Commencement Speeches from the Mental Health Field

…(C)ommencement speeches typically draw on timeless themes of optimism, goodness, and altruism. The two most frequent messages…analyzed [by researchers] were “Help Others” and “Do the Right Thing.” Next on the list in descending order of frequency were “Expand Your Horizons,” “Be True to Yourself,” “Never Give Up,” “Appreciate Diversity,” “Cherish Special Others,” and “Seek Balance.” Pamela B. Paretsky, PhD, Psychology Today

Although most of the quotes below do fall into the categories cited above, they’ve also come directly from the mental health field.

Psychiatrist Neel Burton (Psychology Today) wrote about his “dream graduation speech.” Just a sampling of his 21 points:

  • Keep on asking ‘silly’ questions. People may look at you funny, but at least you thought of the questions.
  • Be very sensitive to your feelings and intuitions. They are your unconscious made conscious. And they are almost always right.
  • Don’t be envious. Whenever you come across someone who is better or more successful than you are, you can react either with envy or with emulation. Envy is the pain that you feel because others have good things; emulation is the pain that you feel because you yourself do not have them. This is a subtle but critical difference. Unlike envy, which is useless at best and self-defeating at worst, emulation is a good thing because it makes us take steps towards securing good things.
  • If you don’t appear to want something, you are far more likely to get it. More importantly, when you do want something, be sure that it is worthy of you. And remember: we are rich not only by what we have, but also and mostly by what we do not.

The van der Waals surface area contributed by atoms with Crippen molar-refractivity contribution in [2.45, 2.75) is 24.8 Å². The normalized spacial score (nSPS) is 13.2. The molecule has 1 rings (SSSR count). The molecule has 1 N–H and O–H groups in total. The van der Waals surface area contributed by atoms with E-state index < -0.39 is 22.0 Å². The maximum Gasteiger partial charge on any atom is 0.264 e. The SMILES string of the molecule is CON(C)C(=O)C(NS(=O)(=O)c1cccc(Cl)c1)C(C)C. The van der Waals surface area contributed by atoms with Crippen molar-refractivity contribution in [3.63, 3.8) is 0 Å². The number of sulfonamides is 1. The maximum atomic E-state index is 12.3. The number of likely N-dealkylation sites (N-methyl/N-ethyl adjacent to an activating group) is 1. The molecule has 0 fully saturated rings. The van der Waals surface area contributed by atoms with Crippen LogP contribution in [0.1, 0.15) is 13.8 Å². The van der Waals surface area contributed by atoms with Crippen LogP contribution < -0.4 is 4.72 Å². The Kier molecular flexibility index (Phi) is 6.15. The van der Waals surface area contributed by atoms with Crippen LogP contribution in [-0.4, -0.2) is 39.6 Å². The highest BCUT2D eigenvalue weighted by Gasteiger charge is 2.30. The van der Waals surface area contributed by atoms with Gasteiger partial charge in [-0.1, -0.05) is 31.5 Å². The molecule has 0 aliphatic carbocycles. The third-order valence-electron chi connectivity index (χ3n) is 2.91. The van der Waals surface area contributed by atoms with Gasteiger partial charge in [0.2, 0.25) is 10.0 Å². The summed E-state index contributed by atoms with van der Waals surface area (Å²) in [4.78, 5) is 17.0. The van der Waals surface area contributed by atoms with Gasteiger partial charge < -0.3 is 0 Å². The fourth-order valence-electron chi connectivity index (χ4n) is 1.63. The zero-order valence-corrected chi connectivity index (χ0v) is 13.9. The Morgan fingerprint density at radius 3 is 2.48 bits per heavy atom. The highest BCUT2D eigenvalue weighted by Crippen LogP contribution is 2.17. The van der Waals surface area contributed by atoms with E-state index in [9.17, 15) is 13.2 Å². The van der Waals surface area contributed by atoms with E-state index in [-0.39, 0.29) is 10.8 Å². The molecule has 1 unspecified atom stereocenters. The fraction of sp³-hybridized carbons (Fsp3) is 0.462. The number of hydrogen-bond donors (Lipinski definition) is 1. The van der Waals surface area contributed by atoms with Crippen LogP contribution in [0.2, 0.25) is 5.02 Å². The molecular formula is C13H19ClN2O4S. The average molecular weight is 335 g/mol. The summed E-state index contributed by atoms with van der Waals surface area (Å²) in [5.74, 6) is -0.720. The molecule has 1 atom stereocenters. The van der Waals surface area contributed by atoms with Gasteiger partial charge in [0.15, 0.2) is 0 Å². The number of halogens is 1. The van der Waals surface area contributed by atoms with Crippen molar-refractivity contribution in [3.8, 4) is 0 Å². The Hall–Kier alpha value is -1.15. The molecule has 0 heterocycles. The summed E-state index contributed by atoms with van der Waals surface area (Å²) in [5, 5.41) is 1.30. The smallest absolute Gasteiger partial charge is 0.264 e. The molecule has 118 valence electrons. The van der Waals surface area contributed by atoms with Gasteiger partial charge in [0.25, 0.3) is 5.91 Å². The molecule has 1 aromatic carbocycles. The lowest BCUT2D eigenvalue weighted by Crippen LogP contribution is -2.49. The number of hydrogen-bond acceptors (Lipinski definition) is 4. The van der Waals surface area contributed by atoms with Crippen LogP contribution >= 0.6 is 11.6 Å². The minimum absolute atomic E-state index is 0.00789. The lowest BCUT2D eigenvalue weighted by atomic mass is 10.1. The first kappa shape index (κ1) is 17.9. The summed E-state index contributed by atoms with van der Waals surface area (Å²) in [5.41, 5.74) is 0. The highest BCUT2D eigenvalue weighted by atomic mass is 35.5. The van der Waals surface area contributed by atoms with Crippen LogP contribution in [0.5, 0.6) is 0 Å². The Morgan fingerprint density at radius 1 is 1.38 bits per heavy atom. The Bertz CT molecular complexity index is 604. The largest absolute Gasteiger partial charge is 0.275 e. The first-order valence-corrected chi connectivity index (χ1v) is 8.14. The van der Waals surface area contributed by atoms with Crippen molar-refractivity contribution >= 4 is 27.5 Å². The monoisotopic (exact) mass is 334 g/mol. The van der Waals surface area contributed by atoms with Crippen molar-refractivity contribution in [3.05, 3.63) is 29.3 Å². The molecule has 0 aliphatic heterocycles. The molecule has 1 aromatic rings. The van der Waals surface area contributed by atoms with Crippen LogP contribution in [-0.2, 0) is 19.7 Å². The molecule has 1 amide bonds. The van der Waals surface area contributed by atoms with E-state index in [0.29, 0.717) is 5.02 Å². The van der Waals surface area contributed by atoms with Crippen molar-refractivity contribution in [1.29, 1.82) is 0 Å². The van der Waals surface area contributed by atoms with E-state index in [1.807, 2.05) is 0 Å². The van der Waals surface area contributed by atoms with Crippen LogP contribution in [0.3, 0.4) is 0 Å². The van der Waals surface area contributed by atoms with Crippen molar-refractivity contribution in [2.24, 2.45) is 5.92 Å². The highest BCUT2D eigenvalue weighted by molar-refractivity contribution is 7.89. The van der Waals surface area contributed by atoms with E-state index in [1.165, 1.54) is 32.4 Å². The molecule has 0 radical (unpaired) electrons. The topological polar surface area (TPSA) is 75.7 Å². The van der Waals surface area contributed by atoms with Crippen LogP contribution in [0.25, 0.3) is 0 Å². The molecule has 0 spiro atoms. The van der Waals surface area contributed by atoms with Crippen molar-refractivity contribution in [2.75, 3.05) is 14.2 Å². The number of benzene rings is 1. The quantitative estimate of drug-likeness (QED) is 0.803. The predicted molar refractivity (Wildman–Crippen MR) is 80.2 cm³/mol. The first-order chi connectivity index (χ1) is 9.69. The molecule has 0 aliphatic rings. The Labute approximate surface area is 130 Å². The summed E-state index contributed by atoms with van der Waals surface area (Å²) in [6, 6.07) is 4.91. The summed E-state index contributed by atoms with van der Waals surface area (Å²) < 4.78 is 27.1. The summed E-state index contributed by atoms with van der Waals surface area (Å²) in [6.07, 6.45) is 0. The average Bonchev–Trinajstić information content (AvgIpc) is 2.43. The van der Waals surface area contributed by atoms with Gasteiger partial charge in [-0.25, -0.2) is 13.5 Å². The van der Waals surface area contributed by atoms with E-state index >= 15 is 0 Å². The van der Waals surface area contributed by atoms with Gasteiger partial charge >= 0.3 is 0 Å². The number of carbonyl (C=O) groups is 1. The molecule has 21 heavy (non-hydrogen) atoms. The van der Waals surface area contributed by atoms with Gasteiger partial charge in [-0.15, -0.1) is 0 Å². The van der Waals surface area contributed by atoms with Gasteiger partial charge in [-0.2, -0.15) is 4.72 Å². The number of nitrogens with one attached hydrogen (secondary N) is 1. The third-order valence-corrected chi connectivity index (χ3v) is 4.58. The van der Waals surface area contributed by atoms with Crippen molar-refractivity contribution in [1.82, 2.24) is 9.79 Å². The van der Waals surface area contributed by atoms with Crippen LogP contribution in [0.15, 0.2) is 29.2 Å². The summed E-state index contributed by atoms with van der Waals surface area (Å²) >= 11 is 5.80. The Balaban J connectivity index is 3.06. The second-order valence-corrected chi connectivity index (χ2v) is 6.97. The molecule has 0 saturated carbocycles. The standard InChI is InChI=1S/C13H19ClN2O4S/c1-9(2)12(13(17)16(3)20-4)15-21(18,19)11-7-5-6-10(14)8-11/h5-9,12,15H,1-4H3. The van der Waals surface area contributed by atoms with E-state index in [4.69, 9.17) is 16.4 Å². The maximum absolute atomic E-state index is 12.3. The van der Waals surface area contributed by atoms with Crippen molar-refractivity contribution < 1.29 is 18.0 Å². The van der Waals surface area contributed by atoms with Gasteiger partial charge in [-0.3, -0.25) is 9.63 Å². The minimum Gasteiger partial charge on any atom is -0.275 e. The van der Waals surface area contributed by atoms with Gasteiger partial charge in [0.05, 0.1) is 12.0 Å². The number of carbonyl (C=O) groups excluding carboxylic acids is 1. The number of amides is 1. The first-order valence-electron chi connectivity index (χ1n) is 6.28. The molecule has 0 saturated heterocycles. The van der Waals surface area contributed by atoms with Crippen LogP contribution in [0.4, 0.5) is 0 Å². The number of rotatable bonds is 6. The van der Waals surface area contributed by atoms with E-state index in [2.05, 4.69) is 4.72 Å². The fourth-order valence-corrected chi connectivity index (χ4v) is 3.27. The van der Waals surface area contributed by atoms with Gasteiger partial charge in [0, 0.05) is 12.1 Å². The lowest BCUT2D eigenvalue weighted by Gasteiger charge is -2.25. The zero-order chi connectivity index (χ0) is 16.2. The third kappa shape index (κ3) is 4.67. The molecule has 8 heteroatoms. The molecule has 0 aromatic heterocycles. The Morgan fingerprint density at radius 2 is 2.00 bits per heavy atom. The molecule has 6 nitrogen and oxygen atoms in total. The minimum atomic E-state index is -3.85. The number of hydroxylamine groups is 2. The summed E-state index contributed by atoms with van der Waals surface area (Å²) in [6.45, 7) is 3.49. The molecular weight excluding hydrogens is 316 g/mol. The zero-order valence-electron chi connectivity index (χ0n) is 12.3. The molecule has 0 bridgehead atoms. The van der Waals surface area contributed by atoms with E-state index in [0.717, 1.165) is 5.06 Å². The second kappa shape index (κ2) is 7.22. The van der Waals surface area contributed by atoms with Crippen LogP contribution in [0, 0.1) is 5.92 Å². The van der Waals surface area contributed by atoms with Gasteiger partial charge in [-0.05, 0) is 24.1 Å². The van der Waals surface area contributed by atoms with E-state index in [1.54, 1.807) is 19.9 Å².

• When you do find success or, better still, happiness, don’t expect anyone to be pleased for you. In fact, many people will actively resent you—even, sometimes, friends and family. Some people are small. Just accept it as collateral and move on.

Psychologist Scott Barry Kauffman, who teaches at the University of Pennsylvania, spoke at last year’s graduation and said the following, among other things:

…Do not be scared of having your mind changed. Do not be scared of being wrong. Be aware of the fact that no one person has the truth. The truth requires multiple perspectives, and you can learn something from virtually anyone– even if you vehemently disagree with them. You will find that this way of having love for others– and even with yourself– will bring you many riches, and a much more fulfilling life…

…Trust yourself to abandon a goal or even distance yourself from people if they are no longer appropriate for your growth, and you are no longer appropriate for their growth. Constantly consult your deep values when making choices about which goals to adopt. You, and you alone, have the power to revise your goals as you learn more about yourself and your unique place in this world. Look: You will rarely regret moving in a direction that feels right to you, but you do risk living a life with a lot of regret if you constantly make choices that pull you way from who you really are. As the great humanistic psychotherapist Carl Rogers, who I have a great affinity for, once noted, ‘trust the totality of your experience. It’s often much wiser than your intellect’.

Finally, psychologist Adam Grant went against conventional wisdom in this year’s commencement speech at Utah State University (Business Insider). A few excerpted quotes:

Sometimes quitting is a virtue.

Grit doesn’t mean “keep doing the thing that’s failing.” It means “define your dreams broadly enough that you can find new ways to pursue them when your first and second plans fail.”

Sometimes resilience comes from gritting your teeth and packing your bags. Other times it comes from having the courage to admit your flaws.

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